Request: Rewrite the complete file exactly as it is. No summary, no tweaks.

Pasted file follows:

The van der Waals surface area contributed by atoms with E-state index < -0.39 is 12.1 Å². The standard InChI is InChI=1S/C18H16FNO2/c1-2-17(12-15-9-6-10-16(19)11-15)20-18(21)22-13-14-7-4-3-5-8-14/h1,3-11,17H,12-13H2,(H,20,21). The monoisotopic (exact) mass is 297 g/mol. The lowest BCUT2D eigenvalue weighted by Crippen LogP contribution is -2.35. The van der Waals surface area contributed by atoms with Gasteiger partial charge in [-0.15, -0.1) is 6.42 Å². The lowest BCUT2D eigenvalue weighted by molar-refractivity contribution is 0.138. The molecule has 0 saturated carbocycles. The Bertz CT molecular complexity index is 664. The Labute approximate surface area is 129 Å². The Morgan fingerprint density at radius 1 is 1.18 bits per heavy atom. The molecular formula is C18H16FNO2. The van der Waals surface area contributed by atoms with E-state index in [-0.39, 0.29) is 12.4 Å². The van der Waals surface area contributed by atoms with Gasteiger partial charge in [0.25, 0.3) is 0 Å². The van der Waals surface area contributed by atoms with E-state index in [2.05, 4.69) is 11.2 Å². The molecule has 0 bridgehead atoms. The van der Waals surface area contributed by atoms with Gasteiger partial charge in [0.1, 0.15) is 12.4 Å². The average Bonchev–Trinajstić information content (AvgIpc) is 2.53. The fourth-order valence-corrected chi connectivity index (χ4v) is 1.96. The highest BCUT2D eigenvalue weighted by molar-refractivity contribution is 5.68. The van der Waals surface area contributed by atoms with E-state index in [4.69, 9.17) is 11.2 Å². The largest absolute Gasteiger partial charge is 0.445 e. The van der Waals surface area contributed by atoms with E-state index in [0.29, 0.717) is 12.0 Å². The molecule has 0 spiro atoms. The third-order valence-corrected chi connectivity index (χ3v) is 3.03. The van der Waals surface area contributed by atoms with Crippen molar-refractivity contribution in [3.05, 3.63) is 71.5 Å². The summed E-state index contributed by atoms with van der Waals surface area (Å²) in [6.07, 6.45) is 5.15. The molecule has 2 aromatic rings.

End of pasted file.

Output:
The van der Waals surface area contributed by atoms with E-state index < -0.39 is 12.1 Å². The standard InChI is InChI=1S/C18H16FNO2/c1-2-17(12-15-9-6-10-16(19)11-15)20-18(21)22-13-14-7-4-3-5-8-14/h1,3-11,17H,12-13H2,(H,20,21). The monoisotopic (exact) mass is 297 g/mol. The lowest BCUT2D eigenvalue weighted by Crippen LogP contribution is -2.35. The van der Waals surface area contributed by atoms with Gasteiger partial charge in [-0.15, -0.1) is 6.42 Å². The lowest BCUT2D eigenvalue weighted by molar-refractivity contribution is 0.138. The molecule has 0 saturated carbocycles. The Bertz CT molecular complexity index is 664. The Labute approximate surface area is 129 Å². The Morgan fingerprint density at radius 1 is 1.18 bits per heavy atom. The molecular formula is C18H16FNO2. The van der Waals surface area contributed by atoms with E-state index in [-0.39, 0.29) is 12.4 Å². The van der Waals surface area contributed by atoms with Gasteiger partial charge in [0.25, 0.3) is 0 Å². The van der Waals surface area contributed by atoms with E-state index in [2.05, 4.69) is 11.2 Å². The molecule has 0 bridgehead atoms. The van der Waals surface area contributed by atoms with Gasteiger partial charge in [0.1, 0.15) is 12.4 Å². The average Bonchev–Trinajstić information content (AvgIpc) is 2.53. The fourth-order valence-corrected chi connectivity index (χ4v) is 1.96. The highest BCUT2D eigenvalue weighted by molar-refractivity contribution is 5.68. The van der Waals surface area contributed by atoms with E-state index in [4.69, 9.17) is 11.2 Å². The largest absolute Gasteiger partial charge is 0.445 e. The van der Waals surface area contributed by atoms with E-state index in [0.29, 0.717) is 12.0 Å². The molecule has 0 spiro atoms. The third-order valence-corrected chi connectivity index (χ3v) is 3.03. The van der Waals surface area contributed by atoms with Crippen molar-refractivity contribution in [3.05, 3.63) is 71.5 Å². The summed E-state index contributed by atoms with van der Waals surface area (Å²) in [6.07, 6.45) is 5.15. The molecule has 2 aromatic rings.